Wise is the one who will open him- or herself to pruning when it comes, who will humbly acknowledge the truth that their heart whispers to them and reveal it to a trustworthy helper. It hurts, it’s scary, it changes things irrevocably… and it spurs new, real, balanced growth. Those who resist pruning head for a far more painful tumble when the overwhelming weight of “growth” tumbles them from their pot. The damage is greater, the recovery longer, the hurt done to self and others deeper. The very hurt we fear from the pruning is intensified and broadened.
Not all growth is real or healthy. Often it becomes an illusion of strength or competence, while on the inside we deny the toppling sensation we feel deep down. Better to bring it out voluntarily and deal with it sooner -to submit to the pruning knife – than to let it continue until we fall.
The other day in staff meeting we discussed what each counselor’s top book pick is these days, and here is the list:
1. Book: Why Does He Do That?
Author: Lundy Bancroft.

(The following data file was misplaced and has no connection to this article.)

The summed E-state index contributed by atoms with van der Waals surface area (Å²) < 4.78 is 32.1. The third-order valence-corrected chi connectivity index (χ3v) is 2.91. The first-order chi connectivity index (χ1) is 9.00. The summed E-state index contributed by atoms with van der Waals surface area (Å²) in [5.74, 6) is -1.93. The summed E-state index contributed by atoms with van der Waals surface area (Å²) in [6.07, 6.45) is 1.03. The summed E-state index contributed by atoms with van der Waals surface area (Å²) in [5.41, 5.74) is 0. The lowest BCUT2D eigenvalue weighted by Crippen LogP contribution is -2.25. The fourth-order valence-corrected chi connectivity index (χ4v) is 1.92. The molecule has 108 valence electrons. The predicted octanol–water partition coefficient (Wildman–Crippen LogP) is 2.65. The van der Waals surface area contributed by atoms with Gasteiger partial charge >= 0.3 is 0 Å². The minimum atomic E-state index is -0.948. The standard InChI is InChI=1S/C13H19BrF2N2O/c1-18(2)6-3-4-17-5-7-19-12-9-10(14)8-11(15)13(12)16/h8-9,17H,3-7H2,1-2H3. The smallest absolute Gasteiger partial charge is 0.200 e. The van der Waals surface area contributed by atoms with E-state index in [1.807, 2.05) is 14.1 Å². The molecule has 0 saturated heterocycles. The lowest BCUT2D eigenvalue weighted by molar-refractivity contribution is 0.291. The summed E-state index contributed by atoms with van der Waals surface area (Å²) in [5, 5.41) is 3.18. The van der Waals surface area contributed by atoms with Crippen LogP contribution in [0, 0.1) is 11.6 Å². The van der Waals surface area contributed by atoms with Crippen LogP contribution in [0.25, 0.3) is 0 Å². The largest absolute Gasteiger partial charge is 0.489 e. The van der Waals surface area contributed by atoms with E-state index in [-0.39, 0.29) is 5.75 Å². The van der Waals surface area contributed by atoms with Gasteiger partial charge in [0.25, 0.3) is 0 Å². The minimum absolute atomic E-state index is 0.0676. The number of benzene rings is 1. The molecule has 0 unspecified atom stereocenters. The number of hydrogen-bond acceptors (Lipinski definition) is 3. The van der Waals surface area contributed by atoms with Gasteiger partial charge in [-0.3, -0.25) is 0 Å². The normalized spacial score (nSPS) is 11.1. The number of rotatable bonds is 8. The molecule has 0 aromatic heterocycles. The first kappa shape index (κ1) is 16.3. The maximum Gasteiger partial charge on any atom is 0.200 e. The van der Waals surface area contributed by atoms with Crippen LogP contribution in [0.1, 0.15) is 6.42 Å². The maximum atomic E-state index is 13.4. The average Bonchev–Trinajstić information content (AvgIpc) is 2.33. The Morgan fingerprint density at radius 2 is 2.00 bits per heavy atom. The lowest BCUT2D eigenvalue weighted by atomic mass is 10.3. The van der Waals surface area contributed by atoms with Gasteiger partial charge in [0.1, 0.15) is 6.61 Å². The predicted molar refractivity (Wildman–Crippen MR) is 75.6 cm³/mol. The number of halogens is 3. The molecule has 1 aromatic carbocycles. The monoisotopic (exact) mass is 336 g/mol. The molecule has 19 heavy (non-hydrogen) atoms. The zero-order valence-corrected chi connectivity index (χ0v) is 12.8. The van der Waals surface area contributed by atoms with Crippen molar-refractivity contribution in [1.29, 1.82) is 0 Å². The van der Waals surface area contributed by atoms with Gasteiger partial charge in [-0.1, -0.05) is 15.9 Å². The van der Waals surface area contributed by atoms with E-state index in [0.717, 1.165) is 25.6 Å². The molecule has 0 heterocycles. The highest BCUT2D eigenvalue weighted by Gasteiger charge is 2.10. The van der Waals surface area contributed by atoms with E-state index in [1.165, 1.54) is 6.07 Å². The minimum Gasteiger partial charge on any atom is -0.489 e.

Courtney says, “This book gives insight into the way angry and controlling men operate in relationships.”
2. Book: Gifts of Imperfections: Let Go of Who You Think You’re Supposed to Be and Embrace Who You Are.
Author: Brene Brown
Anna says, “This book is about taking risks, being vulnerable, and learning to live wholeheartedly.”
3. Book: When Being Good Isn’t Good Enough
Author: Steve Brown
Jonathan says, “This book is for the Spiritual over-achiever in all of us.”
4. Book: Healing the Wounds of Sexual Addiction
Author: Mark Laaser
Andy says, “This book is about finding freedom for your sexual addiction.”
5. Book: The 10 Best-Ever Anxiety Management Techniques
Author: Margaret Wehrenberg
Lianne says, “This book is all about anxiety – learning to manage it – learning to help others who struggle with it – learning about why we are anxious people.”
Hope you enjoyed our list!
by: Courtney Hollingsworth, PLPC
The ‘Busy’ Trap
Ringing with truth and clarity, when I came across this article in the New York Times about busyness I knew I wanted to share author Tim Kreider’s ideas here with you. I agreed, resonated, and felt convicted by his look at how busyness is a trap we have created and accepted in our mainstream culture, that we then in turn create and accept in our lives. While I didn’t necessarily nod along to every point he made in the article, his overall thesis that we perpetuate busy lives to create importance to our days and therefore significance to our lives, is one I see and feel all around me as well as in me.
“Busyness serves as a kind of existential reassurance, a hedge against emptiness; obviously your life cannot possibly be silly or trivial or meaningless if you are so busy, completely booked, in demand every hour of the day.“